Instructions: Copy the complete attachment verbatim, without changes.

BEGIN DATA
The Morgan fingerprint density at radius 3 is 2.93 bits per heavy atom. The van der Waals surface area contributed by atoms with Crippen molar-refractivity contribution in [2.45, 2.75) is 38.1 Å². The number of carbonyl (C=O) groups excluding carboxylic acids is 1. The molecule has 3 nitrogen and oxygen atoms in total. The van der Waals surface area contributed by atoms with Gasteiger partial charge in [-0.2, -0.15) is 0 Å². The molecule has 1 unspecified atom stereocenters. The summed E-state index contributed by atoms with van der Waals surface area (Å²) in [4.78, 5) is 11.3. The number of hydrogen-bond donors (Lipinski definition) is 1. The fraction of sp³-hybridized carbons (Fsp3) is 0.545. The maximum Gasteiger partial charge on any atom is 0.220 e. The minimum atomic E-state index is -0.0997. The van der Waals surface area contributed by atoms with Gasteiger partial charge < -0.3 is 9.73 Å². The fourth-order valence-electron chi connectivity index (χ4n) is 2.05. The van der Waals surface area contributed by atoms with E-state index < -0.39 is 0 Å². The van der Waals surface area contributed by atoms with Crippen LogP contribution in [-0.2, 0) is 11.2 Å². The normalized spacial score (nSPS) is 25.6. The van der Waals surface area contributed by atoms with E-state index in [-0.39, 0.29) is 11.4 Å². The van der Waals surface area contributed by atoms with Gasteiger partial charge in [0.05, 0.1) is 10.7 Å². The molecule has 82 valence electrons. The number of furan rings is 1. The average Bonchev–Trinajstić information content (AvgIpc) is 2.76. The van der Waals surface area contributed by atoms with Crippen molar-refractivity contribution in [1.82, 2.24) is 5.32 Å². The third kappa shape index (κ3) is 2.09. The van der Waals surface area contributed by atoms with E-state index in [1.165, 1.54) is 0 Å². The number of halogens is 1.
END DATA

The Morgan fingerprint density at radius 3 is 2.93 bits per heavy atom. The van der Waals surface area contributed by atoms with Crippen molar-refractivity contribution in [2.45, 2.75) is 38.1 Å². The number of carbonyl (C=O) groups excluding carboxylic acids is 1. The molecule has 3 nitrogen and oxygen atoms in total. The van der Waals surface area contributed by atoms with Gasteiger partial charge in [-0.2, -0.15) is 0 Å². The molecule has 1 unspecified atom stereocenters. The summed E-state index contributed by atoms with van der Waals surface area (Å²) in [4.78, 5) is 11.3. The number of hydrogen-bond donors (Lipinski definition) is 1. The fraction of sp³-hybridized carbons (Fsp3) is 0.545. The maximum Gasteiger partial charge on any atom is 0.220 e. The minimum atomic E-state index is -0.0997. The van der Waals surface area contributed by atoms with Gasteiger partial charge < -0.3 is 9.73 Å². The fourth-order valence-electron chi connectivity index (χ4n) is 2.05. The van der Waals surface area contributed by atoms with E-state index < -0.39 is 0 Å². The van der Waals surface area contributed by atoms with Crippen LogP contribution in [-0.2, 0) is 11.2 Å². The normalized spacial score (nSPS) is 25.6. The van der Waals surface area contributed by atoms with E-state index in [-0.39, 0.29) is 11.4 Å². The van der Waals surface area contributed by atoms with Gasteiger partial charge in [0.05, 0.1) is 10.7 Å². The molecule has 82 valence electrons. The number of furan rings is 1. The average Bonchev–Trinajstić information content (AvgIpc) is 2.76. The van der Waals surface area contributed by atoms with Crippen molar-refractivity contribution in [1.82, 2.24) is 5.32 Å². The third kappa shape index (κ3) is 2.09. The van der Waals surface area contributed by atoms with E-state index in [1.165, 1.54) is 0 Å². The number of halogens is 1.